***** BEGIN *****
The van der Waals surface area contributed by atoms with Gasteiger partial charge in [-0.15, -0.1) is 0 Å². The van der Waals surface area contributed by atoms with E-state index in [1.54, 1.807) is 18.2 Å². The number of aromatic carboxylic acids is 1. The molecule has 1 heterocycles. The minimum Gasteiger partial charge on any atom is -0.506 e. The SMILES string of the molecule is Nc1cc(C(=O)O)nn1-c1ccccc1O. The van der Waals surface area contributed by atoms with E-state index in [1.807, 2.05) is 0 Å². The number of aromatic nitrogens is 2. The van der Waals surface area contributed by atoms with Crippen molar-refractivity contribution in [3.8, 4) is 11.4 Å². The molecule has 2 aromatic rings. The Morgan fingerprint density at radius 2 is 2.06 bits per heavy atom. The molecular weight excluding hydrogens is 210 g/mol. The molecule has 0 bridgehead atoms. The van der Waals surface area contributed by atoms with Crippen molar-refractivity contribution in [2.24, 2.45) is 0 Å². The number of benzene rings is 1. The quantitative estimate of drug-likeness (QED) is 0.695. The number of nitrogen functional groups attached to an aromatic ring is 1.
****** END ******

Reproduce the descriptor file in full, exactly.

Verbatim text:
The van der Waals surface area contributed by atoms with Gasteiger partial charge in [-0.15, -0.1) is 0 Å². The van der Waals surface area contributed by atoms with E-state index in [1.54, 1.807) is 18.2 Å². The number of aromatic carboxylic acids is 1. The molecule has 1 heterocycles. The minimum Gasteiger partial charge on any atom is -0.506 e. The SMILES string of the molecule is Nc1cc(C(=O)O)nn1-c1ccccc1O. The van der Waals surface area contributed by atoms with E-state index in [1.807, 2.05) is 0 Å². The number of aromatic nitrogens is 2. The van der Waals surface area contributed by atoms with Crippen molar-refractivity contribution in [3.8, 4) is 11.4 Å². The molecule has 2 aromatic rings. The Morgan fingerprint density at radius 2 is 2.06 bits per heavy atom. The molecular weight excluding hydrogens is 210 g/mol. The molecule has 0 bridgehead atoms. The van der Waals surface area contributed by atoms with Crippen molar-refractivity contribution in [2.24, 2.45) is 0 Å². The number of benzene rings is 1. The quantitative estimate of drug-likeness (QED) is 0.695. The number of nitrogen functional groups attached to an aromatic ring is 1.